“I feel at least to understand [my language] is important, because I feel like when I get older, I want my kids and everyone to know about the language,” Raj said. “I don’t want them to just keep English. I want them to understand both.”

Embracing culture and language did not come as easy for some. For Magluyan, being bilingual started as a source of embarrassment.

“I wasn’t able to fit in sometimes, because it was kind of weird. I did have a little bit of an accent as a kindergartener. I wasn’t the same as everyone else because I didn’t really speak the same,” Magluyan said. “[Now] I pride myself in being able to speak another language, but also to have another culture,” Magluyan said.

Being able to communicate with many people is important to Nada Kahouch, senior exchange student from Tunisia, who is one of 1.7% of students that speak four or more languages according to a February Bear Facts Student Media survey of 232 students. She speaks Arabic, French, English, and is learning Spanish.

“I never thought that I would be this interested in learning languages, but I think learning English kind of opened my eyes. In elementary school, I didn’t like French that much, [but] I grew to like it more in middle school and high school. Just practicing and seeing that I can learn the language makes me want to learn more languages,” Kahouch said.

Learning a language in school is an option as currently Spanish, French and German language classes are offered. However, 81.9% of LZ students wish there were more language class options according to a February Bear Facts Student Media survey of 232 students. In other countries, like Tunisia, learning three languages is a requirement and there are many more language options, Kahouch said.

“For us they offer German, Italian, Spanish, Portuguese, Turkish, and Chinese,” Kahouch said. “The more options you have, the more interested people are in languages. If someone’s interested in anime or in Japanese culture, they would most likely learn Japanese: the more options, the better.”

Having more options might be beneficial, but some languages take more time to learn than others and would be more difficult to teach.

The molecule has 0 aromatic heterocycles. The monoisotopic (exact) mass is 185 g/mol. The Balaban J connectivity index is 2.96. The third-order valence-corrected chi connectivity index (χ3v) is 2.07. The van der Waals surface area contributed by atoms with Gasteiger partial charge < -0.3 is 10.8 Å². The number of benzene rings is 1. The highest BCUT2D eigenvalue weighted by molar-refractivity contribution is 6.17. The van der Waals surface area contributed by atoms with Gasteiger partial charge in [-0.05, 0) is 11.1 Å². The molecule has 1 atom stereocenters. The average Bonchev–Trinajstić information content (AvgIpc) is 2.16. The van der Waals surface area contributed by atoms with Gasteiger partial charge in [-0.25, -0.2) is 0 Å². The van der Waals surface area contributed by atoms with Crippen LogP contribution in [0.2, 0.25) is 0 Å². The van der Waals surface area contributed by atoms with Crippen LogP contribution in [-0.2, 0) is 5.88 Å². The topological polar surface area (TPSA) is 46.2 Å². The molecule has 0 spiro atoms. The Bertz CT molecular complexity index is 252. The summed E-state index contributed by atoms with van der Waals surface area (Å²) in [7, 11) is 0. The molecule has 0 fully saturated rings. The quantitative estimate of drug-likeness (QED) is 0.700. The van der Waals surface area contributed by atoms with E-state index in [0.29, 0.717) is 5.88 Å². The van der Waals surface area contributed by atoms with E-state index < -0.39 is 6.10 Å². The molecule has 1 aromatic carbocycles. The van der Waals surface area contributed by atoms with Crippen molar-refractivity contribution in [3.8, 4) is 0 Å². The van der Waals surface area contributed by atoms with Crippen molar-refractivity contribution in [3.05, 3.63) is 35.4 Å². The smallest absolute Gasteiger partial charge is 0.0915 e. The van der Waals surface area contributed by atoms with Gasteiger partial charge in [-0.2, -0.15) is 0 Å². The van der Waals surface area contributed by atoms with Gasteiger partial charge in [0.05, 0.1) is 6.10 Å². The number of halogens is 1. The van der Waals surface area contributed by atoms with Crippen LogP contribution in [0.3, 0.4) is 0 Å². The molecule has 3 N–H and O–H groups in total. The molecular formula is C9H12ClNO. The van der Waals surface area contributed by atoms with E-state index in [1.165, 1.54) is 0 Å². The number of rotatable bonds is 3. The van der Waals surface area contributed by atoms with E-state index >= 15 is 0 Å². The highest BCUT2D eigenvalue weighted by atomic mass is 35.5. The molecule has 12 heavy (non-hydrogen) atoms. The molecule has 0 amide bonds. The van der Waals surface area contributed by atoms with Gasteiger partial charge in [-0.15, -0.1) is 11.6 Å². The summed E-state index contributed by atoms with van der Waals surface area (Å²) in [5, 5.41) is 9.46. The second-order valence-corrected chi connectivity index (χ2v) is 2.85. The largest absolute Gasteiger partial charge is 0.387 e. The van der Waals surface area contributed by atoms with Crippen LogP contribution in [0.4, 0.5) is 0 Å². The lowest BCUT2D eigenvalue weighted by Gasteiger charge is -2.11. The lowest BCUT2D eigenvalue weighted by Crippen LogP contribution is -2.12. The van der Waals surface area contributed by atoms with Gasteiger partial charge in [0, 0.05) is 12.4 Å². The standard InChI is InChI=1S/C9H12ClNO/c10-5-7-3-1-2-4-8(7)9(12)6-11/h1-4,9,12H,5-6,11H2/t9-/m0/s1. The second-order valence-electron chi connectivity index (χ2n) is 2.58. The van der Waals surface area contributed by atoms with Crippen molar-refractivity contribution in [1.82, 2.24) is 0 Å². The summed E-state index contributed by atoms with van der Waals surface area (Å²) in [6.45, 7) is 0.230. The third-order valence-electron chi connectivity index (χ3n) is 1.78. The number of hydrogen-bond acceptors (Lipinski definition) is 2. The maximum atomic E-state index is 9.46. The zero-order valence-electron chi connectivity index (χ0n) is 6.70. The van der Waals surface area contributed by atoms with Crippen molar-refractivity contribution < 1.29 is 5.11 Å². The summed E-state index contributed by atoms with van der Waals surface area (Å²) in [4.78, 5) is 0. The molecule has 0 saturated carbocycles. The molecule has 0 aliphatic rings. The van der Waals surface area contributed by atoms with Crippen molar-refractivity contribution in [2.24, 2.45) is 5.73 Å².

“I’d love it if they actually had [Tamil] in school, but it would be way more tough to do in a class. It’s just harder to learn and it takes more time,” Raj said.

Still, Raj said she is also learning Spanish through the school, although sometimes keeping track of three languages is difficult.

“It’s kind of complicated [with] three languages. [I’m] just learning Spanish and then I speak my language, Tamil, and English, and I keep on mixing them up, but it’s kind of funny,” Raj said.

Magluyan is learning Spanish in school as well.

“I’m taking Spanish because I think it’s very interesting, and it’s fun learning about the culture and being able to understand someone that I couldn’t understand two months ago,” Magluyan said.

Learning new languages is important, not just for fun, but also for traveling to other countries.

“I think that when you’re traveling somewhere, you shouldn’t depend on your native language to communicate with people, you should try and at least know the basics of the language that people are speaking there.” Kahouch said. “I think that shows respect and people will be more interested in showing you their culture.”

Being multilingual and learning new languages is an important aspect of many students’ lives. Knowing multiple languages helps people connect to their family, culture, and the world around them.